Between them, the sisters Callaway cover a wide range of vocal disciplines. Ann Hampton is a cabaret swinger whose vocal prowess was amply displayed in her Tony-nommed turn in the Broadway revue “Swing.” Liz’s more legit soprano has graced such Broadway tuners as “Merrily We Role Along,” “Miss Saigon” and “Baby.” In this cabaret revue, “Relative Harmony,” the sisters soar together and individually through a 13-number set that ranges from beautiful introspection on Carly Simon’s “That’s The Way I Always Heard It Should Be,” to a sizzling romp through Jon Hendricks’ jaw-breaking adaptation of the Jimmie Harris bebop classic, “Cloudburst.”
The interplay between Ann and Liz is casually edgy as they acknowledge their sibling similarities and differences with Ann’s original “Here Come the Callaways” and the buddy medley “As Long as We’re Together/Together Wherever We Go.” As a duo, it is their ability to seamlessly wind themselves around each other vocally that impresses. This is especially rewarding with Van Morrison’s “Moondance,” as Ann deliciously snakes her way harmonically in and around Liz’s lead vocal line. However, the showstopper of the evening begins with Liz’s power-torch rendition of “Stormy Weather” segueing into Ann’s beautifully realized vocal on Ted Koehler’s “When the Sun Come Out.”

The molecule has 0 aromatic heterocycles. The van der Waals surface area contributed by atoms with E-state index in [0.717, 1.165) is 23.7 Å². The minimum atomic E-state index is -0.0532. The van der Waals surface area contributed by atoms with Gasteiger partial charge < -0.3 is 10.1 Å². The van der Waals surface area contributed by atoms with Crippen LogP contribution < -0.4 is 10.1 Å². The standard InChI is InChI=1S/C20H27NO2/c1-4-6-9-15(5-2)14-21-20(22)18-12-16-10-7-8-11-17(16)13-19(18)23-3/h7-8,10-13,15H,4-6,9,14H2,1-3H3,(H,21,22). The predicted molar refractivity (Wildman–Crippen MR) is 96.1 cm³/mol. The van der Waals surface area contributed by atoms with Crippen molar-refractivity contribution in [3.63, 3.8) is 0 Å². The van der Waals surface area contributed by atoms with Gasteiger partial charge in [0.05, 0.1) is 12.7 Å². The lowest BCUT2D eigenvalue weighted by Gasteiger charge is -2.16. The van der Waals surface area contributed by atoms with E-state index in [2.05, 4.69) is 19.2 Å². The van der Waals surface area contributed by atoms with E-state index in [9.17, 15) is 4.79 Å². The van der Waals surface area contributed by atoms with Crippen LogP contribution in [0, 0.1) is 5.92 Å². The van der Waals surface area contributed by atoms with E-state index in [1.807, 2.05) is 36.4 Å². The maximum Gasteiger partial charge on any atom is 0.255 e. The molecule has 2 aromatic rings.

Their individual turns prove each is a sublime soloist who can more than hold an evening on her own. Liz displays her legit chops with a medley of the love ballads, “Make Someone Happy” and “Something Wonderful,” lightheartedly acknowledging her 18 years of happy marriage “to the stalker” who relentlessly pursued her when she was in the chorus of her first Broadway effort, “Merrily We Roll Along.”
Ann Hampton Callaway is a much sultrier performer, belting out such ballads as Jerry Herman’s “If He Walked Into My Life” and her own “My Answered Prayer.” She also provides the comedic highlight of the evening, happily opening the show with a bouncy rendition of the Julie Stein/Stephen Sondheim anthem “Some People,” while sister Liz is forced to hobble onto the stage, bound and gagged.